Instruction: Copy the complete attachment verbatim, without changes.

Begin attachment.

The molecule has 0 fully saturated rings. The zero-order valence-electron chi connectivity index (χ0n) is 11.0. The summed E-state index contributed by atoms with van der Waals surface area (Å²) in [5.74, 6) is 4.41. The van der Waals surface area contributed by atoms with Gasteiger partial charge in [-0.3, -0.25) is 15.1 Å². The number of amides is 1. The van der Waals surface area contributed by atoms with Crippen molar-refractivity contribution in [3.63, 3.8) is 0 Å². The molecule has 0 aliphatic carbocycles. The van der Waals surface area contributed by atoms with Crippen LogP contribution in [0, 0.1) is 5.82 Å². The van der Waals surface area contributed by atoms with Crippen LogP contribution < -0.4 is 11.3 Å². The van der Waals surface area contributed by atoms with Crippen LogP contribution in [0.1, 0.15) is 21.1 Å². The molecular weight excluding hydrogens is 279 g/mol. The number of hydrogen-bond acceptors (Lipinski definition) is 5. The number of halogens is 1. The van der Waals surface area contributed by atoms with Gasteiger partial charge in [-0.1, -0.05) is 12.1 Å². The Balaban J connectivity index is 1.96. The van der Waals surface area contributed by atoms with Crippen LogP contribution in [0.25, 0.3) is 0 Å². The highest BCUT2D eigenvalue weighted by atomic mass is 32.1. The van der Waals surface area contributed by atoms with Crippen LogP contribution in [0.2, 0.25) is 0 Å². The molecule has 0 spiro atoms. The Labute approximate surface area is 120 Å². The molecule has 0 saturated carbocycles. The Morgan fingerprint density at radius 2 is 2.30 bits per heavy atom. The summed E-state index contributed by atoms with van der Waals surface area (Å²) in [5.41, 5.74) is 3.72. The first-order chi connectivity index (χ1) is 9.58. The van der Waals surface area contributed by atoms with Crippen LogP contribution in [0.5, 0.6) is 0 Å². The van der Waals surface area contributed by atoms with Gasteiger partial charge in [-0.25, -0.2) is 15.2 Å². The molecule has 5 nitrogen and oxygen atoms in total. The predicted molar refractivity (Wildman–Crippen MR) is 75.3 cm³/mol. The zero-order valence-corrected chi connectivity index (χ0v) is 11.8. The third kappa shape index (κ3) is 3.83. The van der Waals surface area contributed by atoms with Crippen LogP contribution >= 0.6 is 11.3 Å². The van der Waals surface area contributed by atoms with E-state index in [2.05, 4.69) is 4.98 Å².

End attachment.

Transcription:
The molecule has 0 fully saturated rings. The zero-order valence-electron chi connectivity index (χ0n) is 11.0. The summed E-state index contributed by atoms with van der Waals surface area (Å²) in [5.74, 6) is 4.41. The van der Waals surface area contributed by atoms with Gasteiger partial charge in [-0.3, -0.25) is 15.1 Å². The number of amides is 1. The van der Waals surface area contributed by atoms with Crippen molar-refractivity contribution in [3.63, 3.8) is 0 Å². The molecule has 0 aliphatic carbocycles. The van der Waals surface area contributed by atoms with Crippen LogP contribution in [0, 0.1) is 5.82 Å². The van der Waals surface area contributed by atoms with Crippen LogP contribution < -0.4 is 11.3 Å². The van der Waals surface area contributed by atoms with Crippen LogP contribution in [0.1, 0.15) is 21.1 Å². The molecular weight excluding hydrogens is 279 g/mol. The number of hydrogen-bond acceptors (Lipinski definition) is 5. The number of halogens is 1. The van der Waals surface area contributed by atoms with Gasteiger partial charge in [-0.1, -0.05) is 12.1 Å². The Balaban J connectivity index is 1.96. The van der Waals surface area contributed by atoms with Crippen LogP contribution in [0.25, 0.3) is 0 Å². The highest BCUT2D eigenvalue weighted by atomic mass is 32.1. The van der Waals surface area contributed by atoms with Crippen LogP contribution in [0.2, 0.25) is 0 Å². The molecule has 0 spiro atoms. The Labute approximate surface area is 120 Å². The molecule has 0 saturated carbocycles. The Morgan fingerprint density at radius 2 is 2.30 bits per heavy atom. The summed E-state index contributed by atoms with van der Waals surface area (Å²) in [5.41, 5.74) is 3.72. The first-order chi connectivity index (χ1) is 9.58. The van der Waals surface area contributed by atoms with Crippen LogP contribution in [0.5, 0.6) is 0 Å². The van der Waals surface area contributed by atoms with Gasteiger partial charge in [-0.25, -0.2) is 15.2 Å². The molecule has 5 nitrogen and oxygen atoms in total. The predicted molar refractivity (Wildman–Crippen MR) is 75.3 cm³/mol. The zero-order valence-corrected chi connectivity index (χ0v) is 11.8. The third kappa shape index (κ3) is 3.83. The van der Waals surface area contributed by atoms with Crippen LogP contribution >= 0.6 is 11.3 Å². The van der Waals surface area contributed by atoms with E-state index in [2.05, 4.69) is 4.98 Å².